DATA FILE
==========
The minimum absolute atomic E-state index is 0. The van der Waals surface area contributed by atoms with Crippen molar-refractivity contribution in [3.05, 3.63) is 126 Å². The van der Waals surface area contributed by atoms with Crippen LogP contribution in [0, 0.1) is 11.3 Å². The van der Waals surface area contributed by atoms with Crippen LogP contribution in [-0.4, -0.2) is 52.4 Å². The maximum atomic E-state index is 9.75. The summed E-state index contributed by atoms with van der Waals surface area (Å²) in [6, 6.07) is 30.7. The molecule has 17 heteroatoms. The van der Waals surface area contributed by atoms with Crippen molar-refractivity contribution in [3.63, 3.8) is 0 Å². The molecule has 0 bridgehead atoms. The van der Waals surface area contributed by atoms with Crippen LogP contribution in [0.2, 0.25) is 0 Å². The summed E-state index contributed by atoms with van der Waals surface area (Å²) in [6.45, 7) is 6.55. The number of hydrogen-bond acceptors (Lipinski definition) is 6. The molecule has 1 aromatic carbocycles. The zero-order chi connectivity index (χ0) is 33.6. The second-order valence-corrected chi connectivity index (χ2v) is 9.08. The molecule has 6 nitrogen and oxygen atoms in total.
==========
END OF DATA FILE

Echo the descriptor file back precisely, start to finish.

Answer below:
The minimum absolute atomic E-state index is 0. The van der Waals surface area contributed by atoms with Crippen molar-refractivity contribution in [3.05, 3.63) is 126 Å². The van der Waals surface area contributed by atoms with Crippen LogP contribution in [0, 0.1) is 11.3 Å². The van der Waals surface area contributed by atoms with Crippen LogP contribution in [-0.4, -0.2) is 52.4 Å². The maximum atomic E-state index is 9.75. The summed E-state index contributed by atoms with van der Waals surface area (Å²) in [6, 6.07) is 30.7. The molecule has 17 heteroatoms. The van der Waals surface area contributed by atoms with Crippen molar-refractivity contribution in [3.63, 3.8) is 0 Å². The molecule has 0 bridgehead atoms. The van der Waals surface area contributed by atoms with Crippen LogP contribution in [0.2, 0.25) is 0 Å². The summed E-state index contributed by atoms with van der Waals surface area (Å²) in [6.45, 7) is 6.55. The number of hydrogen-bond acceptors (Lipinski definition) is 6. The molecule has 1 aromatic carbocycles. The zero-order chi connectivity index (χ0) is 33.6. The second-order valence-corrected chi connectivity index (χ2v) is 9.08. The molecule has 6 nitrogen and oxygen atoms in total.